Catholic Church Calls Justin Trudeau ‘Uninformed’ Amid Demands It Release Residential School Records

All because the prime minister asked the Church to release residential school records—something the Church says it's done, but others say it hasn't.
Anya Zoledziowski
Toronto, CA
Prime Minister Justin Trudeau and Pope Francis
Prime Minister Justin Trudeau personally asked Pope Francis to apologize to residential schools survivors in 2017, but the request was denied. Now, those calls are being reiterated. Photos via getty

A Canadian Catholic archbishop has called Justin Trudeau “unhelpful” and “uninformed” after the prime minister urged the Church to turn over all documents related to residential schools.

“As a Catholic, I am deeply disappointed by the decision that the Catholic Church has taken now and over the past many years,” Trudeau said Friday, before urging Canadians to apply pressure on their church leaders to release documents that could help identify undocumented children who died while forced to attend residential school.

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Last month, Tk’emlúps te Secwépemc confirmed it found the remains of 215 undocumented children, including some as young as 3, buried under a former Catholic-run residential school in Kamloops, British Columbia. 

Residential schools were used by the Canadian government to forcibly assimilate an estimated 150,000 First Nations, Inuit, and Métis children. Sweeping abuses were common and thousands died while attending residential schools. Others disappeared after running away. The last residential school didn’t close until 1996. More than half were run by the Catholic Church.

“We do want a public apology from the Church…There has never been an apology from the Roman Catholics,” Tk’emlúps te Secwépemc Kukpi7 (Chief) Rosanne Casimir told reporters on Friday.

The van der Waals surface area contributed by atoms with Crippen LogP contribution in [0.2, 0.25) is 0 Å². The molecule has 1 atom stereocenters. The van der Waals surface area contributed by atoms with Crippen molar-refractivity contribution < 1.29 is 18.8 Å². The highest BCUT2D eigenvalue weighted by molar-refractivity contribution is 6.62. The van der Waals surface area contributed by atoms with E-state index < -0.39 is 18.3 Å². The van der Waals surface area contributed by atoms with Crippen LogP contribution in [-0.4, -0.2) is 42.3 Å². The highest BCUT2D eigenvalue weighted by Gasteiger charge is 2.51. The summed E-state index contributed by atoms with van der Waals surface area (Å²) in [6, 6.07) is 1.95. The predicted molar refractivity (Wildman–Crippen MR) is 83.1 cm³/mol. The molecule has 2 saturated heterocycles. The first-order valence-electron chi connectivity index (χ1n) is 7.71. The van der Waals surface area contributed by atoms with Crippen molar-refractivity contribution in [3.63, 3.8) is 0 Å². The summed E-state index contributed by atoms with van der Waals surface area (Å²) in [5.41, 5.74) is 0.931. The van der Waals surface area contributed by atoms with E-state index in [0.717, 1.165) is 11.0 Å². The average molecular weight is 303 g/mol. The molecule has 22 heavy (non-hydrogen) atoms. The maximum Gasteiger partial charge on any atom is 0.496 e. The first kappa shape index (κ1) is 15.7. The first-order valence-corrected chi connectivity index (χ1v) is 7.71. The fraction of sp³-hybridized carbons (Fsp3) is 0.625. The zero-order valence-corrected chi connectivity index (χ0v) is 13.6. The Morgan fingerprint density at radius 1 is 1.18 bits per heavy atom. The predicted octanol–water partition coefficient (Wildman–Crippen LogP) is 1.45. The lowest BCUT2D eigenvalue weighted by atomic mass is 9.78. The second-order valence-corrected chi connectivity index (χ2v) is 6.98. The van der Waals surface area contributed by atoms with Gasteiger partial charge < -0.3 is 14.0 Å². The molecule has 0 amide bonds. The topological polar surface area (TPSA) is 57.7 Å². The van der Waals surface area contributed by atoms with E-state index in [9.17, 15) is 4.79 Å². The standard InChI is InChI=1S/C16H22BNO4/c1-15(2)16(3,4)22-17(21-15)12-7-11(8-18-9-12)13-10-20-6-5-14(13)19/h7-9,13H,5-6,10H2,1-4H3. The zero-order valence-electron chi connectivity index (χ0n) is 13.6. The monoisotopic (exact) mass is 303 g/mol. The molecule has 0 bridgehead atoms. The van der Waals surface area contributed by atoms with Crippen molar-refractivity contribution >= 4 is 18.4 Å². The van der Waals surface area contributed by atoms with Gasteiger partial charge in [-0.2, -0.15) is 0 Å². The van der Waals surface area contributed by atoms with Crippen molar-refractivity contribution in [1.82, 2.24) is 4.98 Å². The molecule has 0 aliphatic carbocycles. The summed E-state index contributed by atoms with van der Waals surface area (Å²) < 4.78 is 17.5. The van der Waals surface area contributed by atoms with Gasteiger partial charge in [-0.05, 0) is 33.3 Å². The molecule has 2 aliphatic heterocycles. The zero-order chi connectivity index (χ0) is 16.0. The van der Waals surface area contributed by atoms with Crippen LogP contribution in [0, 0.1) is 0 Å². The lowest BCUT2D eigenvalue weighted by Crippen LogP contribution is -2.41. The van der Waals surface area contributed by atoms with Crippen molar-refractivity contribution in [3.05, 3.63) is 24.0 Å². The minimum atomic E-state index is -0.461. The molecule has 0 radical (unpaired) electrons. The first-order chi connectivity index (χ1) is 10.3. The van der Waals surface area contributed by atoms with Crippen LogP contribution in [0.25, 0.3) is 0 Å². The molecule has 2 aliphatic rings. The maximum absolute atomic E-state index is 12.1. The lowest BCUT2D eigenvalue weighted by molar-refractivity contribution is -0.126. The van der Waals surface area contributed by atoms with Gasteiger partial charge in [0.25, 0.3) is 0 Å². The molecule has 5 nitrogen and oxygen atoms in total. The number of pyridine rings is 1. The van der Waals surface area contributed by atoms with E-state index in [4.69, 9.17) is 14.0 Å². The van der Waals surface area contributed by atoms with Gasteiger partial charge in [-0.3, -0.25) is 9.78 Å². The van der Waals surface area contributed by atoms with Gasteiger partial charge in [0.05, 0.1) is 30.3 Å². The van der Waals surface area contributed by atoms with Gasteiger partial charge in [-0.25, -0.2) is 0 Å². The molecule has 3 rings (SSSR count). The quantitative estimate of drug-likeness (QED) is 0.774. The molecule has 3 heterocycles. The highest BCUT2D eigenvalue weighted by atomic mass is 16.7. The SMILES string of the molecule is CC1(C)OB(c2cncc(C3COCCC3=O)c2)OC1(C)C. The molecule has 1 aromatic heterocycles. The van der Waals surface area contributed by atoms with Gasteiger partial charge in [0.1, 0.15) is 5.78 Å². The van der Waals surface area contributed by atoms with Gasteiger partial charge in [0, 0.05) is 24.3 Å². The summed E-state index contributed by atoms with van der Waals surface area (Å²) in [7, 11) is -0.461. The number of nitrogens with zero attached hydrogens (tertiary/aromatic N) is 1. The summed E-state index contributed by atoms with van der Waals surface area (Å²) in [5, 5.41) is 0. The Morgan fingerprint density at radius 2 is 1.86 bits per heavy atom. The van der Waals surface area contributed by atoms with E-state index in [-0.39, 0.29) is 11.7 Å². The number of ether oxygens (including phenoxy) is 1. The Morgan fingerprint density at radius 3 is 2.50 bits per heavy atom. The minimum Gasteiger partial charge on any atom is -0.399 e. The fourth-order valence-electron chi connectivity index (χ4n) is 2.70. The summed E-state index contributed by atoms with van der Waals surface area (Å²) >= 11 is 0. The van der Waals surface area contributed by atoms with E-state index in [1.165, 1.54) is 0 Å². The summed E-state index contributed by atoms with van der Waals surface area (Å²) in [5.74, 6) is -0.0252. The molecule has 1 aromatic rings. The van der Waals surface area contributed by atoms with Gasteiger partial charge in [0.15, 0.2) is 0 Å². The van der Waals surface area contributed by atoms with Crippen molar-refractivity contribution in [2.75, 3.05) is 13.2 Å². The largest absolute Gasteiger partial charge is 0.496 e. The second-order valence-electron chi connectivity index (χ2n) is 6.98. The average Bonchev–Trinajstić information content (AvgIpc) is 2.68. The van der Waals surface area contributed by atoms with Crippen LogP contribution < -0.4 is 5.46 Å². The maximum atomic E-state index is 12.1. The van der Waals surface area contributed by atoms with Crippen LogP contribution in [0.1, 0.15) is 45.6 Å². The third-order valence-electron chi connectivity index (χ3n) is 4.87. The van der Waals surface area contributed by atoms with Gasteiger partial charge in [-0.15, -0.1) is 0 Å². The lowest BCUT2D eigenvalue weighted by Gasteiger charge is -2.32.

The Catholic Church has never formally apologized for its role in residential schools. Over the weekend, Pope Francis finally broke his silence and called the news “shocking” and “sad”—but did not apologize.

Many believe the pope’s comments don’t go far enough, especially since he refused to acknowledge the abuses committed by the Church sooner. The pope’s latest comments come more than five years after the Truth and Reconciliation Commission published its findings and issued 94 calls to action, which hold several institutions to account for their roles in colonialism. In 2017, Trudeau personally asked the pope to issue an apology, but the request was denied. 

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“May the political and religious authorities of Canada continue to collaborate with determination to shed light on that sad story and humbly commit themselves to a path of reconciliation and healing,” Pope Francis said. 

The Archbishop of Toronto, Cardinal Thomas Collins, went on CBC’s Rosemary Barton Live on Sunday and responded to criticisms of the Church’s inaction. “I don't know whether seeking always some big, dramatic thing is really the way forward. I think step by step is better,” Collins said. 

Collins said that regional Catholic leadership and those who ran the schools have expressed their apologies “direct and absolutely.” Last week, Vancouver Catholic Archdiocese apologized for its  “unquestionably wrong” role in implementing colonial policies at residential schools.